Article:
Tuesday, May 15, 2012

The 1924 Kentucky Derby: Black Gold vs. Big Oil

The story of the 1924 Kentucky Derby is celebrated, after a fashion, in the 1947 movie, Black Gold, starring Anthony Quinn.  It is also the subject of Marguerite Henry's excellent YA novel, Black Gold.

But the story has never been framed the way it happened, against the backdrop of greed and violence against the Osage Nation, of the greater manipulation of markets by Big Oil.  The race is a parable for what was happening on a larger scale.

In the 1924 Kentucky Derby, the rivalry was between Big Oil tycoon Harry F. Sinclair and his high-priced colt, Bracadale, versus the independent horsewoman, Rosa Hoots, and her homebred dream horse, Black Gold.

Oil had been discovered on Osage land, and the newspapers talked about her $12,000 allotment, but it was nothing compared to the massive wealth of Sinclair and his big oil company.

Derby Day, 1924, broke with black clouds hanging over the track, threatening rain.  A brisk breeze made patrons feel uncomfortable.  The horses lined up, but Earle Sande, jockey of Bracadale, caused some trouble at the start.  Bracadale led after a quarter mile, and opened a three-length lead after a half.  Black Gold broke well but was taken back.  The official race chart shows him fifth after the quarter and sixth after the half.

The reporter for the Louisville Daily Courier said that Black Gold was hit hard, "almost knocked over the rail," which was the cause of his taking back.  Another newspaper reported only that he was "knocked off stride."  The other papers made no mention of a collision, but say only that he was taken up, "causing his backers to lose heart."

Historians such as Peter Chew have since interviewed all the principal players, and what happened is this:  Earle Sande broke out of the gate quickly on the outside.  Black Gold, who had drawn the inside post position also broke well, but Sande angled Bracadale all the way across the track and slammed into Black Gold.  A newspaper man thought that Sande and some of the other riders were purposely trying to prevent Black Gold from winning the race at all costs.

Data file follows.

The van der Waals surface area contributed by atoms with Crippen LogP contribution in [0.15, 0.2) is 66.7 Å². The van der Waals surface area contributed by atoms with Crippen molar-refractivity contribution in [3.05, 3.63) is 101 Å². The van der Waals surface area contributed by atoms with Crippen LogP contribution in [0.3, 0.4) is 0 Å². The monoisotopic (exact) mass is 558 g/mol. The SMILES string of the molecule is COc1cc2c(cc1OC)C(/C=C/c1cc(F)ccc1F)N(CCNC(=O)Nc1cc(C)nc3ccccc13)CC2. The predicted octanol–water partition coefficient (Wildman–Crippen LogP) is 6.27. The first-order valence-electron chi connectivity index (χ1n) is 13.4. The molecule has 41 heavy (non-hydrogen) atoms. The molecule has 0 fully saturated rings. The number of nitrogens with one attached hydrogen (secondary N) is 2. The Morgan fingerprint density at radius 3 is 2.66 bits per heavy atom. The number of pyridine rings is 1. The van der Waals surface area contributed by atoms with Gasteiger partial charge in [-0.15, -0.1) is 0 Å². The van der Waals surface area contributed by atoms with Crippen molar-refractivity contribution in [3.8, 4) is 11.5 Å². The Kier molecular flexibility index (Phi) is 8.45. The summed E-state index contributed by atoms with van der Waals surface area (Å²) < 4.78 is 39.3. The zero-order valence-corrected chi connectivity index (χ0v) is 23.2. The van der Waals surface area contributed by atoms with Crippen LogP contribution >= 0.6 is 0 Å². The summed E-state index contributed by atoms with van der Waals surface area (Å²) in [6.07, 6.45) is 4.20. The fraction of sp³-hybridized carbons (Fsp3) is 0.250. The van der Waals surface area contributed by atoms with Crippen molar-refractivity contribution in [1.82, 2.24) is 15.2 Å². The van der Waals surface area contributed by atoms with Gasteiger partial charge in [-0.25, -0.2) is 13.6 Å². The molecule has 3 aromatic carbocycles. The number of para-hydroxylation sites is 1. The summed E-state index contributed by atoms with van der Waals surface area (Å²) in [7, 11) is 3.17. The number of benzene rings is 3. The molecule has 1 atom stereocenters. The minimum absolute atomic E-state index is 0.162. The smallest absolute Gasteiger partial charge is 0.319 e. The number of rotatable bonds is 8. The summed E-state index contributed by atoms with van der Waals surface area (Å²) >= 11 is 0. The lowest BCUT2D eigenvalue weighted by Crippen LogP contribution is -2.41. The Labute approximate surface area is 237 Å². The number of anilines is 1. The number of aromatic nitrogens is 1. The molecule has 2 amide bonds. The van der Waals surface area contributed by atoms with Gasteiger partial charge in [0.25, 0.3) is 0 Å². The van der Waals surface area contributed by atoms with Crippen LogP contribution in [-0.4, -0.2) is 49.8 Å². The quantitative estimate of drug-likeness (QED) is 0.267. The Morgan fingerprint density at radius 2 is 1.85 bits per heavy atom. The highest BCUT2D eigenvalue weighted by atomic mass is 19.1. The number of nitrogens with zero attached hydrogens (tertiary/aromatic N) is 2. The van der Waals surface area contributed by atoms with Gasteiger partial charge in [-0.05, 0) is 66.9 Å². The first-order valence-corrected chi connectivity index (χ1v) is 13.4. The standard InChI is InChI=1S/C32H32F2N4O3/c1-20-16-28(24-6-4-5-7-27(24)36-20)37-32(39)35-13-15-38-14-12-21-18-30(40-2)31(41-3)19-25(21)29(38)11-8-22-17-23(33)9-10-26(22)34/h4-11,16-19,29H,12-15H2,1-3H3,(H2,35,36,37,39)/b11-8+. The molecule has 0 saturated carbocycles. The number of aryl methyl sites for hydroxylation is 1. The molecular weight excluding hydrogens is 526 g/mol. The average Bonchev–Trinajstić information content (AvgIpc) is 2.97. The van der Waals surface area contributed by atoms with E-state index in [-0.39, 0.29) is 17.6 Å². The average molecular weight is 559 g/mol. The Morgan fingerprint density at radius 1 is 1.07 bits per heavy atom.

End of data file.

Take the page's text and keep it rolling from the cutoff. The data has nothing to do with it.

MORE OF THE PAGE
But whatever troubles occurred, it was not enough to stop Black Gold in a courageous stretch run that won the race by a half-length in front of a blanket finish, with Bracadale officially two heads and a nose further back in fifth place.

Earle Sande, rider of Bracadale, claimed that he had been third, not fifth, and it appears from the movie clip and the pictures of the finish that Sande was correct.  However, as one newspaperman noted, Sande may have been unofficially disqualified from sharing in third place money due to his foul against Black Gold.  The official result was that Bracadale finished fifth and Sande was Suspended for ten days after the race.

Rosa Hoots was presented with the winner's gold trophy and over $50,000.  But in the decade to follow, her family lost nearly everything.  Someone even broke into their house and stole the Kentucky Derby trophy and the family pictures.  Black Gold broke his leg in a race in New Orleans, was then put down and buried in the infield at Fairgrounds Racetrack.

Rosa Hoots died at the age of 70 in 1938.  Her descendants included her grandson, Richard W. Freeman, of Garland, Texas.  Mr. Freeman was in Louisville at the 1924 Kentucky Derby, an infant in the arms of his mother.  When researching my second book of American Indian genealogy, Indian Blood II, I contacted him, and he generously supplied me with his genealogy, which I then extended a bit and published with the rest of my work.  I provided him with pictures of Rosa Hoots and of his mother holding him, pictures I printed out from the microfilm of the old newspapers.

During his lifetime, Mr. Freeman resisted the injustices forced upon his people.  During the Eisenhower administration, an ill-advised forced assimilation policy was conducted by the Government.  Many tribes were forced abruptly off the reservations to take up residence in big city ghettos where they languished and despaired.

At the time, Mr. Freeman seemed a lone voice in the wilderness, but he set about persuading others--Senator Barry Goldwater, then-Senator Lyndon Johnson, and others with clout.  As an ambassador of his people, through his hard work enlisting allies, Mr. Freeman helped to put an end to this destructive policy.

After Indian Blood II was published in 1995, we kept in touch, and we continued to exchange Christmas cards up until the year he died.  One year, when Churchill Downs held an Old Kentucky Derby Day of sorts, he had a family reunion in the club house and arranged passes for my wife and I to join them.  His family presented him with a replica of the 1924 Kentucky Derby trophy, which he then donated to the Kentucky Derby museum.

He was a very good man.


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